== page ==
Rep. Millie Hamner, D-Dillon / File photo

Hullinghorst didn’t announce any other committee assignments Wednesday. Budget committee appointments had to be made now because the JBC already is holding briefings and hearings on 2015-16 budgets for state agencies.

The Nov. 4 election gave Republicans an 18-17 majority in the Senate and Democrats continued control of the House. That shift required reshuffling JBC membership, which is split 3-3 between senators and representatives. The changes mean that four legislators will be new and facing the steep learning curve for first-time JBC members.

Veteran committee member Sen. Kent Lambert, R-Colorado Springs, will be chair. Other Senate members are Sens. Pat Steadman, D-Denver and one of the legislature’s top budget experts, and Kevin Grantham, R-Canon City and a newcomer.

Joining Hamner and Young from the House will be Rep. Bob Rankin, R-Carbondale, who started sitting in on JBC sessions at the very end of the 2014 session.

Rep. Crisanta Duran, D-Denver, is leaving the JBC to become majority leader. Rep. Jenise May, D-Aurora, lost her bid for reelection so won’t be returning to the committee.

With Hamner and Young leaving House Education, only four of the seven Democrats who served on the panel last session remain in the House for possible reappointment to the 2014 panel. They are Reps. John Buckner of Aurora, Lois Court of Denver, Rhonda Fields of Aurora and Brittany Pettersen of Lakewood. The chair presumably will be one of those four.

Republican members of the 2014 committee who won reelection to the House are Reps. Justin Everett of Lakewood, Kevin Priola of Henderson and Jim Wilson of Salida.

One Democratic and two Republican members of the committee were term-limited, and Rep. Chris Holbert, R-Parker, is moving to the Senate.

Senate Republicans already have made their committee assignments, and the new education committee leaders are Sens. Owen Hill of Colorado Springs as chair and Vicki Marble of Fort Collins as vice chair. They will be joined by newcomers Holbert, Tim Neville and Laura Woods, both of Lakewood.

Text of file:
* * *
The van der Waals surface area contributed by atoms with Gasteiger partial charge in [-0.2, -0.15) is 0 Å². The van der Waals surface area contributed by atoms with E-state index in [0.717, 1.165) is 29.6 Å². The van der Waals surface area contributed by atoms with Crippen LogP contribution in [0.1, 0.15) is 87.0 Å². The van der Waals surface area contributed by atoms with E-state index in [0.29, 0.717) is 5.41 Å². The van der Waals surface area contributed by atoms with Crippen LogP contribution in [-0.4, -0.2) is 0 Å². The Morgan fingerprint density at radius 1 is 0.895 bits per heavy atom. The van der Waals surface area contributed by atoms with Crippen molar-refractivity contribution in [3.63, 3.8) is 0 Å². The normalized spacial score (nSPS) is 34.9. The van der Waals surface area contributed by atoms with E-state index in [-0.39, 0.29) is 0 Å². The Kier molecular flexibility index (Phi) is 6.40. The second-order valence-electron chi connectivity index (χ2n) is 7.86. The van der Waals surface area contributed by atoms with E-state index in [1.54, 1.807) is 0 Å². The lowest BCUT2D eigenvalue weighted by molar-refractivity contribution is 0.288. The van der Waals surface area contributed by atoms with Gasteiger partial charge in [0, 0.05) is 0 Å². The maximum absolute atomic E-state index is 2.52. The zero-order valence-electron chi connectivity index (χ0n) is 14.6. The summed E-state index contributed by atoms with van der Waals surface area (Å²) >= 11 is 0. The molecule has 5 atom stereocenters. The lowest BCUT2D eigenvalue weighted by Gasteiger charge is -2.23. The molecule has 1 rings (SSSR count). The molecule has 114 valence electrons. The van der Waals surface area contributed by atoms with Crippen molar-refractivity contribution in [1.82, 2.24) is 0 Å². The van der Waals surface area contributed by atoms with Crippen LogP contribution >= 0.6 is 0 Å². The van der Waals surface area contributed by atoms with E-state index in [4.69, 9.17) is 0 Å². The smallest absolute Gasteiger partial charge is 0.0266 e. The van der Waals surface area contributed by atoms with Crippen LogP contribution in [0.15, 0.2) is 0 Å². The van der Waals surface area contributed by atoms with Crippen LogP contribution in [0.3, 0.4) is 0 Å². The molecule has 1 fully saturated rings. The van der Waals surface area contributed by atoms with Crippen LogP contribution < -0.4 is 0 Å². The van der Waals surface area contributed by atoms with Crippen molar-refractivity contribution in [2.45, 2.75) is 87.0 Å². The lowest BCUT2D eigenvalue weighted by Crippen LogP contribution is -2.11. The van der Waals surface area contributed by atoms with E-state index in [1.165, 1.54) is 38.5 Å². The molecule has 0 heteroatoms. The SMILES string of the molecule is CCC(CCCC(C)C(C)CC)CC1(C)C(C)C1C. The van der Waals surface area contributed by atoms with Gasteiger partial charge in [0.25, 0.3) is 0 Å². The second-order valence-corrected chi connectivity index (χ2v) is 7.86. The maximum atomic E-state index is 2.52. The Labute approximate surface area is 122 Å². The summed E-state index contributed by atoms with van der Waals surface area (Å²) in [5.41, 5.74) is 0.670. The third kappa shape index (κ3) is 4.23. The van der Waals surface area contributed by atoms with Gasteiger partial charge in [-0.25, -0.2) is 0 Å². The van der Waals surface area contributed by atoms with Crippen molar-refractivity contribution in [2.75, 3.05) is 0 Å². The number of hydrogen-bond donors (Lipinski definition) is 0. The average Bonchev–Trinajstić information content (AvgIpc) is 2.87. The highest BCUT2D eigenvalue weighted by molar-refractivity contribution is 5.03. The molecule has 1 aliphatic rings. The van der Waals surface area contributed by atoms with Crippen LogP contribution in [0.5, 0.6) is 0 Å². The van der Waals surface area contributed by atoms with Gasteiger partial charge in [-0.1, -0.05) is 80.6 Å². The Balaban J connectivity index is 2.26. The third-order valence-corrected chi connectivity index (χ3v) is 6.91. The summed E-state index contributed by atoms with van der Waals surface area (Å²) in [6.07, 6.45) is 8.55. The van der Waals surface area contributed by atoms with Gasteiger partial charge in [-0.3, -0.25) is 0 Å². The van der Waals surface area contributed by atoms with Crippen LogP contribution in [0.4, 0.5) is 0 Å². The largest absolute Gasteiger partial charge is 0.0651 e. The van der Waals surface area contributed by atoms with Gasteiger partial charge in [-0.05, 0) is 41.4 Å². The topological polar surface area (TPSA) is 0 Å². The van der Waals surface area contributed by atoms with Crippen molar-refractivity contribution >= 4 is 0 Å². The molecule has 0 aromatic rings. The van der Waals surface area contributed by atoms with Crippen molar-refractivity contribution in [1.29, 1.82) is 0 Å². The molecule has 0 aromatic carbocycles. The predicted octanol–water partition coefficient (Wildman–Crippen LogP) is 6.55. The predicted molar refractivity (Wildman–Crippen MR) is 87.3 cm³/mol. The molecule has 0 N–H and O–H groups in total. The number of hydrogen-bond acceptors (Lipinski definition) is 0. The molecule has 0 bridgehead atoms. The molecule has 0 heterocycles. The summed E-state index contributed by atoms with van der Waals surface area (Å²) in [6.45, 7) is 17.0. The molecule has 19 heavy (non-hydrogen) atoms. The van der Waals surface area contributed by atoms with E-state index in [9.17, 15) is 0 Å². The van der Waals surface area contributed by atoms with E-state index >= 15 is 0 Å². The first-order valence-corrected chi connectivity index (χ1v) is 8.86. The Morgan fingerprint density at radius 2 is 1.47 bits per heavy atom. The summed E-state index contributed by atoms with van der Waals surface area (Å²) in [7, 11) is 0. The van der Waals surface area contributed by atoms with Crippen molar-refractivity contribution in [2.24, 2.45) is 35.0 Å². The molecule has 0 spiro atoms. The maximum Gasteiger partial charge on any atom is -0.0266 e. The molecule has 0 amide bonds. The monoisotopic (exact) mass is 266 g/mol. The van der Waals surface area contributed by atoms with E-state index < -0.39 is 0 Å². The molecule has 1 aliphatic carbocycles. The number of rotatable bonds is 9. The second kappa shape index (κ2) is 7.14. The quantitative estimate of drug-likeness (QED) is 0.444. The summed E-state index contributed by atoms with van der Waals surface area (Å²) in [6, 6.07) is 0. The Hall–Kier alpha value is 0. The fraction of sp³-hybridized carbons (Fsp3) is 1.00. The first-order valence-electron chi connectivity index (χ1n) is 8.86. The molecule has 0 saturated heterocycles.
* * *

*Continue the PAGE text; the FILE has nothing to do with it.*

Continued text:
Senate Democrats haven’t yet received committee assignments. Three 2014 members – Sens. Mike Johnston of Denver, Andy Kerr of Lakewood (chair last session) and Nancy Todd of Aurora – remain in the Senate.

House Republicans also haven’t yet made committee assignments.

Read Hullinghorst’s release on the JBC appointments here.

Categories: Urban School News

Battle over Smedley building highlights tension between choice, neighborhood schools

EdNewsColorado - Wed, 11/19/2014 - 15:18

Tensions are brewing over a Denver Public Schools proposal to expand a Montessori junior and senior high school program into a northwest Denver elementary school building that nearby residents argue should instead house an elementary school program for neighborhood students.

The Denver school board will vote Thursday on a plan to place Denver Montessori Junior/Senior High School into the Smedley Elementary School building, which is currently the home of the Denver Online High School and another elementary school temporarily awaiting its own new building. But a group of parents in Sunnyside, the neighborhood surrounding the Smedley building, is pushing the district to abandon that plan and bring an elementary school to the building instead.

The disagreement highlights the tightrope that Denver school officials must walk when its commitment to building a broad selection of school choice options clashes with residents’ desires for diverse, high-quality neighborhood schools, which the district says it also supports.

“I’m not opposed to the choice process per se, but I think we should have choice schools in the neighborhood that we can walk our kids to,” said Irene Glazer, whose children attend Brown Elementary. “It makes me so mad that I have to drive across the insanity and traffic that ensues at schools that were set up for walking or biking to…and to have Smedley here a few blocks away and not be able to use it.”